The ‘Pepsi paradox’ is a microcosm of the effectiveness of commercial advertising. In blind taste tests subjects tend to prefer Pepsi over Coke or have no reliable preference for one cola over the other, but yet Coke consistently outsells Pepsi. The paradox is that people exhibit a reliable preference for Coke when brand information is available (e.g. in the supermarket), but no reliable preference for Coke when no brand information is available (e.g. in blind taste tests). The Pepsi paradox can be modeled experimentally with a series of three taste tests (McClure et al., 2004). A simple ‘Blind’ taste test (subject samples one unmarked cup of Coke and one unmarked cup of Pepsi) reveals the subject's preference in the absence of brand information, while two ‘Semi-blind’ taste tests (one for Coke and one for Pepsi) reveal the extent to which the availability of brand information biases preference. In the Semi-blind Coke taste test, the subject chooses between two cups of Coke. One cup is labeled with the Coke brand logo, while the other cup is unlabeled. Subjects are told that the labeled cup is labeled accurately, but the unlabeled cup could contain either Coke or Pepsi. The Semi-blind Pepsi test has the same format, except Pepsi and the Pepsi brand logo are used instead of Coke and the Coke brand logo. By comparing the number of selections of labeled Coke to the selections of labeled Pepsi, one can determine the strength of a subject's bias toward one brand or the other (when brand information is available). In terms of these tests, the Pepsi paradox would be modeled by the following result: a preference for Pepsi in the Blind taste test, but a stronger preference for labeled Coke than for labeled Pepsi in the Semi-blind taste tests. In short, the Pepsi paradox exists if subjects’ Blind taste preferences are not consistent with their Semi-blind taste preferences—that is, when the availability of brand information ‘changes’ subjects’ cola preference.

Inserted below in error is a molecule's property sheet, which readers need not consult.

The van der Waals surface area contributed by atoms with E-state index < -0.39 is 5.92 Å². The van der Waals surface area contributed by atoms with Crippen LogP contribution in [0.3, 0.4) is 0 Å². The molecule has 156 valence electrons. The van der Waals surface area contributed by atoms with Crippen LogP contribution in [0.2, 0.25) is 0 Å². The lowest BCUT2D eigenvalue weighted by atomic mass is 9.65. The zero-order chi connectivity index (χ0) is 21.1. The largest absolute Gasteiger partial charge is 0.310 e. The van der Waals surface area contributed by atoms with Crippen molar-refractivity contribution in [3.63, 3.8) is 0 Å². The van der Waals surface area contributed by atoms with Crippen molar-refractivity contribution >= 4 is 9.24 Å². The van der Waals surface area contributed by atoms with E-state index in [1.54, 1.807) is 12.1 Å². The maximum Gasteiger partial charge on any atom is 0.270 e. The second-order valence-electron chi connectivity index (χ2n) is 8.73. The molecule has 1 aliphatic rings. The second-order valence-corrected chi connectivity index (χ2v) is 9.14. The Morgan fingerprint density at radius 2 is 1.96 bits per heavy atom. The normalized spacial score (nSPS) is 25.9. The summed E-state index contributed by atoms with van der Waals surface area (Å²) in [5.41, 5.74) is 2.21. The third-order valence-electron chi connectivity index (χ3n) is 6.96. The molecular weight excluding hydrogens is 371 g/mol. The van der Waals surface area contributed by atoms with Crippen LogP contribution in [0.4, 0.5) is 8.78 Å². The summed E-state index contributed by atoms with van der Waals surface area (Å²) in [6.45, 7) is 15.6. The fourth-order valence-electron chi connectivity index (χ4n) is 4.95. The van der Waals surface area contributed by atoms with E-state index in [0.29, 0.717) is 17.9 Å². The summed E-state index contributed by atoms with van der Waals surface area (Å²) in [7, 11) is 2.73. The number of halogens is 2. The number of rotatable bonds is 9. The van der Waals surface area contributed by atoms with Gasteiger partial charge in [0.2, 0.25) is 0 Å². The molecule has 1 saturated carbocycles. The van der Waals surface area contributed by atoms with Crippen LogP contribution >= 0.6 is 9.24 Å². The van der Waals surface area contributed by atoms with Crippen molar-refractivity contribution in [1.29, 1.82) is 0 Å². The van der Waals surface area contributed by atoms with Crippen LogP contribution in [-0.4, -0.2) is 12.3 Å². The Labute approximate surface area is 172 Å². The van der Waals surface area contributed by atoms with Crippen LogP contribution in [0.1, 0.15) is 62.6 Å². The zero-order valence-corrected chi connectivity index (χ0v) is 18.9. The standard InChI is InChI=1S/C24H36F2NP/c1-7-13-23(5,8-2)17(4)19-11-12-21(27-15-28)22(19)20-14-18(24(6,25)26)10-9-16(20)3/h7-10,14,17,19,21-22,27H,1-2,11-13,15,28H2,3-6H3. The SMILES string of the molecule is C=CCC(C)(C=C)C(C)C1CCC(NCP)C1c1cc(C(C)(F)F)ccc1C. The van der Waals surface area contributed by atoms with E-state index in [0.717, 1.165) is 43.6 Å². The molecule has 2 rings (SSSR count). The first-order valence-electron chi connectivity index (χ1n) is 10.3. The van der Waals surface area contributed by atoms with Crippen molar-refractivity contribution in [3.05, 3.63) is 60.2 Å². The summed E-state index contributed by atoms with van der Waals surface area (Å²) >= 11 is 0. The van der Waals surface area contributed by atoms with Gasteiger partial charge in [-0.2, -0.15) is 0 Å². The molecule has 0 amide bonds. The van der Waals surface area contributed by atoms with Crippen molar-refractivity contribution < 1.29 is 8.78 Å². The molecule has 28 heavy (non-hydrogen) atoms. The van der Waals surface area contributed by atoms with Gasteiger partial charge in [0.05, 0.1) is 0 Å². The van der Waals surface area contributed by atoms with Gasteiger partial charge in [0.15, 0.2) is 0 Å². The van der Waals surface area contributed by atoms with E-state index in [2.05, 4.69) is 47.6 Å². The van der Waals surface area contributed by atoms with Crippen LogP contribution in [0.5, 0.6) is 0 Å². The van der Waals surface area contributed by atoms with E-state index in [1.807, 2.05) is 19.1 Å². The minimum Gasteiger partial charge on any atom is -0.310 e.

Against this background, we hypothesized that normal healthy participants and neurological patients with lesions outside VMPC would show the Pepsi paradox (Blind preference for Pepsi but Semi-blind preference for Coke), whereas patients with VMPC lesions would not show the Pepsi paradox (Pepsi preference in both Blind and Semi-blind tests).
Three groups participated: 1) patients with VMPC lesions and documented defects in emotional processing (VMPC group; n = 12; Table 1), 2) Brain-Damaged Comparison patients whose lesions did not include VMPC (BDC group; n = 16) and 3) Normal Comparison subjects with no brain lesion (NC group; n = 16). For patient classification, VMPC was defined as the medial one-half of the orbital surface and the medial surface of prefrontal cortex at or below the level of the genu of the corpus callosum, including the subjacent white matter. The emotional processing defects of ten of the VMPC patients (0318, 1584, 1768, 1983, 2352, 2391, 2577, 2748, 2837, 2990) have been described extensively in previous publications (Eslinger and Damasio, 1985; Tranel et al., 2005; Anderson et al., 2006; Koenigs and Tranel, 2007; Koenigs et al., 2007). In brief, each of these patients exhibit generally blunted affect, poorly modulated anger/frustration and inappropriate social conduct. The remaining two VMPC patients (1986 and 2553) exhibit a similar profile, with severely impaired emotional processing and emotional regulation and major disturbances of social conduct. Since all VMPC patients have similar emotional processing defects and we do not have any a priori hypothesis about the laterality of brain areas important for brand preference, we include both unilateral and bilateral VMPC lesions in our target group.